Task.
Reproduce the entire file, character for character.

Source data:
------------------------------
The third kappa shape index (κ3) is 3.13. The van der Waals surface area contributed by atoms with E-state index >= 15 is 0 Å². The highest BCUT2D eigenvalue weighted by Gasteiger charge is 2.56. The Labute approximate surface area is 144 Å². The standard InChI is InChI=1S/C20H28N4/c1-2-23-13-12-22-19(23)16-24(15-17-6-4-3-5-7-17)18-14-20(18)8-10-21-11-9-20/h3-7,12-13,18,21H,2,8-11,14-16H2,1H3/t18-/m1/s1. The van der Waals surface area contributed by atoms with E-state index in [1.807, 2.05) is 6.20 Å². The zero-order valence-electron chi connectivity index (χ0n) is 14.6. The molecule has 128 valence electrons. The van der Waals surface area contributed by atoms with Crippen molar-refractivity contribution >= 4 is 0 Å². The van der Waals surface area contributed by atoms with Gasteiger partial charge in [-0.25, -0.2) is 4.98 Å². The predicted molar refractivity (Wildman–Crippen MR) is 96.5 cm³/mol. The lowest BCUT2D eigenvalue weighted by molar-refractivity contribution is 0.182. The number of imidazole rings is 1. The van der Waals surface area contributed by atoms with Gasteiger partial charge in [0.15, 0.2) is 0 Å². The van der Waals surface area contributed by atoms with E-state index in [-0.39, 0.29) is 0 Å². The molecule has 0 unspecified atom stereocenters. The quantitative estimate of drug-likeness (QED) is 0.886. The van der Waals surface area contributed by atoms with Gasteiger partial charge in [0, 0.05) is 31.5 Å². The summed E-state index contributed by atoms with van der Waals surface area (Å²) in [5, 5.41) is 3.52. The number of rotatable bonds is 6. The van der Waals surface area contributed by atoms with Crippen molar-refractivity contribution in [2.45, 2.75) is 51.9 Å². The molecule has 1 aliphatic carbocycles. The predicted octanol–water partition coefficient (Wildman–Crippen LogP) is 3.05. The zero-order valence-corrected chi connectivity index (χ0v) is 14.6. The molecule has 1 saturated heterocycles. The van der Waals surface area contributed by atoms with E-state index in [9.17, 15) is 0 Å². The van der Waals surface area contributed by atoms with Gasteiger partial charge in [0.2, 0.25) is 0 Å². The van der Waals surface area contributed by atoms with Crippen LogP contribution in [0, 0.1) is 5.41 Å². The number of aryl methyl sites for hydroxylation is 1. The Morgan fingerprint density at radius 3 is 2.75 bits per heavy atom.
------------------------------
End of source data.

The third kappa shape index (κ3) is 3.13. The van der Waals surface area contributed by atoms with E-state index >= 15 is 0 Å². The highest BCUT2D eigenvalue weighted by Gasteiger charge is 2.56. The Labute approximate surface area is 144 Å². The standard InChI is InChI=1S/C20H28N4/c1-2-23-13-12-22-19(23)16-24(15-17-6-4-3-5-7-17)18-14-20(18)8-10-21-11-9-20/h3-7,12-13,18,21H,2,8-11,14-16H2,1H3/t18-/m1/s1. The van der Waals surface area contributed by atoms with E-state index in [1.807, 2.05) is 6.20 Å². The zero-order valence-electron chi connectivity index (χ0n) is 14.6. The molecule has 128 valence electrons. The van der Waals surface area contributed by atoms with Crippen molar-refractivity contribution >= 4 is 0 Å². The van der Waals surface area contributed by atoms with Gasteiger partial charge in [-0.25, -0.2) is 4.98 Å². The predicted molar refractivity (Wildman–Crippen MR) is 96.5 cm³/mol. The lowest BCUT2D eigenvalue weighted by molar-refractivity contribution is 0.182. The number of imidazole rings is 1. The van der Waals surface area contributed by atoms with Gasteiger partial charge in [0.15, 0.2) is 0 Å². The van der Waals surface area contributed by atoms with E-state index in [-0.39, 0.29) is 0 Å². The molecule has 0 unspecified atom stereocenters. The quantitative estimate of drug-likeness (QED) is 0.886. The van der Waals surface area contributed by atoms with Gasteiger partial charge in [0, 0.05) is 31.5 Å². The summed E-state index contributed by atoms with van der Waals surface area (Å²) in [5, 5.41) is 3.52. The number of rotatable bonds is 6. The van der Waals surface area contributed by atoms with Crippen molar-refractivity contribution in [2.45, 2.75) is 51.9 Å². The molecule has 1 aliphatic carbocycles. The predicted octanol–water partition coefficient (Wildman–Crippen LogP) is 3.05. The zero-order valence-corrected chi connectivity index (χ0v) is 14.6. The molecule has 1 saturated heterocycles. The van der Waals surface area contributed by atoms with E-state index in [9.17, 15) is 0 Å². The van der Waals surface area contributed by atoms with Gasteiger partial charge in [0.2, 0.25) is 0 Å². The van der Waals surface area contributed by atoms with Crippen LogP contribution in [0, 0.1) is 5.41 Å². The number of aryl methyl sites for hydroxylation is 1. The Morgan fingerprint density at radius 3 is 2.75 bits per heavy atom.